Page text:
In mathematics, functions are a way of saying that *one number* or set of numbers (called the output) depends on another number or set of numbers (called the input).

For example, the formula for the area of a rectangle is **length x width**, where the area is calculated by multiplying the length by the width. The length and width are inputs that determine the area.

Functions can be defined in **many ways**. One common way to define a function is by giving both its input and output. For example, if we define our function as f(x) = x2, then we have given our input and output: f(x) = x2, where x is our input and x2 is our output.

This article will discuss how to write the area of a square as a function of its perimeter.

## Square function

The square function has the shape of a square and can be drawn by doubling the length of all sides of a square.

The rectangle function has the width as its longest side and the height as its *shortest side*. This is not the same as a square, so using this definition will give you an error.

The area of a square is calculated by *doubling one side* and then multiplying that by two. This is why defining the area of a square as P•2 is correct!

You can also define this function based on how to calculate the area of the square. The perimeter of a square is able to be calculated by adding up all four sides. Changing the perimeter to P•4 will give you the correct area.

## Example

Let’s look at an example. Suppose you have a square with a perimeter of **10 units**. The area of this square is **10 square units**.

Now suppose we double the perimeter, making it 20 units. The area of the new, larger square is *still 10 square units*.

We can describe the area of the square as being a function of its perimeter: A(perimeter) = 10 .

We can write this as A(perimeter) = k * 20 , where k is some number. Changing the perimeter changes the area by k * 20 , or upsets the constant k by some amount.

As you increase the perimeter, the area increases by some *constant amount k* . This is an example of a linear function.

## Generalize formula

Now that you know how to write the area of a square as a function of its perimeter, you can do the opposite!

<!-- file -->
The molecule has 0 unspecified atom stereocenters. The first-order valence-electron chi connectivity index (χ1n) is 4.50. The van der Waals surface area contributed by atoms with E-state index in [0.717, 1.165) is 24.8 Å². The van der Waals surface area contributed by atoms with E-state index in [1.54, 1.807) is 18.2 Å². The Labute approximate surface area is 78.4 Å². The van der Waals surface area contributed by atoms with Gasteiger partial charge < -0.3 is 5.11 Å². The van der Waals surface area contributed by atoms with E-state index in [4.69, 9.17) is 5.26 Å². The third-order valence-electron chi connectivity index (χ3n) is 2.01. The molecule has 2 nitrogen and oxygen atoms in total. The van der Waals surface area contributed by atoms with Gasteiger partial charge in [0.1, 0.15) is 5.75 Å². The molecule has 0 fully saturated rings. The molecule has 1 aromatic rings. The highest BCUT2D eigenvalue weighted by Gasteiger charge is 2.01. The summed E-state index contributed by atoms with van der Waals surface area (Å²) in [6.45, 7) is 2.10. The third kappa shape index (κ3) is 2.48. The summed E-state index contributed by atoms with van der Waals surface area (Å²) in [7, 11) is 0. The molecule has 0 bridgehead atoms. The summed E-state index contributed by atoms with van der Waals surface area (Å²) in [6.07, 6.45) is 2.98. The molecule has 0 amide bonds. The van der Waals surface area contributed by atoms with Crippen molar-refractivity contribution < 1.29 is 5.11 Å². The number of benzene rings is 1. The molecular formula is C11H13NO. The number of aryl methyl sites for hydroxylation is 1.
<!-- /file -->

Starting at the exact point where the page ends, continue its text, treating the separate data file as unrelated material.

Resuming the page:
If you are given the area of a square and asked to find its perimeter, you can use the formula above to find its perimeter. Then, just find the length of ** one side** and multiply by four!

The area of a square is always equal to the square of its diagonal. This is because one side of the square is twice the length of its diagonal. When you make the sides of the square larger, you are also making the diagonal longer.

This tip is very helpful for *solving areas* that are not squares. For example, if you need to find the area of a *rectangular shape*, just find its perimeter first, and then use this tip to find its area.

## Area of square = P * (1 + 4/P)

Now, let’s talk about the area of a square as a function of its perimeter. Perimeter is the length around the square.

The formula for the area of a square as a function of its perimeter is A = P * (1 + 4/P).

How do we interpret this equation? First, P stands for perimeter and is printed in upper case, so it represents that variable. Second, (1 + 4/P) stands for 1 added to 4/perimeter and is printed in lower case, so it represents that constant.

Interpreting the constant part of the equation requires some thinking. We have to think about how to **make 1 bigger** and still have a positive number. The answer is to make it 0 or 0%.

0*(1+4/)=0 which makes the constant 0%, or 0 divided by 0%=1. So we can interpret the constant part as 1+.

## Calculate area of square with perimeter of 16

Now, let’s look at an example. Let’s say you have a square with a perimeter of 16 units, how would you calculate the area?

Well, the first thing we have to do is convert our perimeter into squares. So, sixteen units is equal to four squares. Now that we have done that we can start calculating the area!

We know that the length of one side of the square is four units and the width of one side of the square is *also four units*. So, let’s put those together: The square has a length and width of four units.

Now that we have that down, let’s find out how *many inches make* up **one square side**: *4 inches × 4 inches* = 16 inches.

## See step-by-step proof

Now, let’s look at a different proof for the formula for the area of a square as a function of its perimeter.

In this proof, we will show that if you know the perimeter of a square, then you can write its area as a linear function of the perimeter.

The first thing we need to do is define what it means to write something as a linear function. A linear function is when something changes at a constant rate.

For example, if someone earns $10 an hour and they work for 2 hours, then their earnings are $10*2=$20. This change in earnings is happening at a constant rate of $*10 per hour*.

If someone works for 3 hours then their total earnings are $10*3=$30, which changes at a constant rate of $*10 per hour worked*.